In 2007/08, the South African government spent R105bn on education, while corporate social investment (CSI) in education amounted to R1.3bn. While a significant amount of money, the CSI contribution is a relatively small (about 1%).
SA spends a higher percentage of it’s GDP on education than most other countries (that achieve better results in international education tests). This tells us that there isn’t a shortage of money; our problem is that we don’t get value for money. In such a system, how can non-government stakeholders who care about education play their part? How can they help to achieve value for money? How can they support overall education goals, while not doing the work of government (something that is all to easy to do)?
Corporates, like government, are investing large sums of money but are seeing very little impact. At a recent workshop attended by corporates that invest in education, Ann Bernstein, executive director for the Centre for Development and Enterprise, described how the current approach of uninformed ad hoc interventions are helpful, but not enough to fundamentally improve the education system. There is simply not enough sharing of resources and efforts between players in this space. The randomness, lack of coordination and lack of serious engagement with the systemic issues all undermine the impact of the interventions.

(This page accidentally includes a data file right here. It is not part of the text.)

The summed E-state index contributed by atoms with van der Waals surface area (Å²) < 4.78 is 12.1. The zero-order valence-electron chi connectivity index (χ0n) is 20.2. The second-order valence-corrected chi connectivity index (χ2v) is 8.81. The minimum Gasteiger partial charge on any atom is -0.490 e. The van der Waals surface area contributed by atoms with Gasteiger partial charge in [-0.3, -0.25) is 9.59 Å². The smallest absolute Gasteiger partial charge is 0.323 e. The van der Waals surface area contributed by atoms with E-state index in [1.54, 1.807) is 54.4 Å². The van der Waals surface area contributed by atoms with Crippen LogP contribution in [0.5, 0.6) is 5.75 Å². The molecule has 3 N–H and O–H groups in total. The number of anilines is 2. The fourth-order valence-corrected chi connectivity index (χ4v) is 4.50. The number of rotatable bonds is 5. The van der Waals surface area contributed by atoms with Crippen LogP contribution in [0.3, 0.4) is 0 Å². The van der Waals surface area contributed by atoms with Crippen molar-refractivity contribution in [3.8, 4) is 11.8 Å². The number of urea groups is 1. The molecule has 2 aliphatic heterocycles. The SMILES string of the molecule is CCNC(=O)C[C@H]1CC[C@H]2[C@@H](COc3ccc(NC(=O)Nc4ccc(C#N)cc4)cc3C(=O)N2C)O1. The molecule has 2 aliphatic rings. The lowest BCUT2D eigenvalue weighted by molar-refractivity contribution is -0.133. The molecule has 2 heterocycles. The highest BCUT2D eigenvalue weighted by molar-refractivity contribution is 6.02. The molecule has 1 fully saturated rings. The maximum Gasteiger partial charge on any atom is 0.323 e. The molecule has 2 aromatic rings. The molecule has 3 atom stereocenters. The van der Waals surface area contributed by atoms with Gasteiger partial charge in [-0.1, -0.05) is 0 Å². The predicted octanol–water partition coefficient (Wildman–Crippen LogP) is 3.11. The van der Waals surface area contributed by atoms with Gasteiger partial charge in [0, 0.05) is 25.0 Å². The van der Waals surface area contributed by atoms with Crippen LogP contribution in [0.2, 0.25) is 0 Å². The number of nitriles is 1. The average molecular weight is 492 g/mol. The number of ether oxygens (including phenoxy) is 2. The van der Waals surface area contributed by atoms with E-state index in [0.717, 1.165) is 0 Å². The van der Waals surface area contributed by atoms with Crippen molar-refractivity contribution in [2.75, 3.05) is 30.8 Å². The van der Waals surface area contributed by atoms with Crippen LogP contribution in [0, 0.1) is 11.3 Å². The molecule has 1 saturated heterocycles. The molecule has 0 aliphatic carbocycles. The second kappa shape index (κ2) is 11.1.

More importantly, though, she suggests that CSI should be thought of as “risk capital” to test innovative ideas that can go to scale. One percent of the total spend is a nice amount to try out innovative ideas, alternative approaches to teaching and learning, etc. We should think of it as R&D money.
Nick Rockey, MD of Trialogue, re-iterated these points at the CSR in Education conference. There is a need for CSI money to be spent in a co-ordinated and rigorous way. What does this mean? Corporates should think about whether they are addressing systemic issues, or whether the success of their intervention is dependent on systemic support. They should invest in demonstration projects that have monitoring and evaluation components built-in. Lessons and best practices should documented and shared. Replication of projects must be kept in mind. In this way it will be possible to influence and support government, thus achieving big impact with relatively low budgets.
I’m pleased to say that the Shuttleworth Foundation has embraced this informed, rigorous and open “risk capital” approach. After a number of years of ad hoc interventions that were valuable in their own right, but did not collectively “move the needle”, we now look at interventions (projects, research, advocacy, etc.) whose outcomes can influence, support or shake-up the whole system. That is the best way for us to get value for money.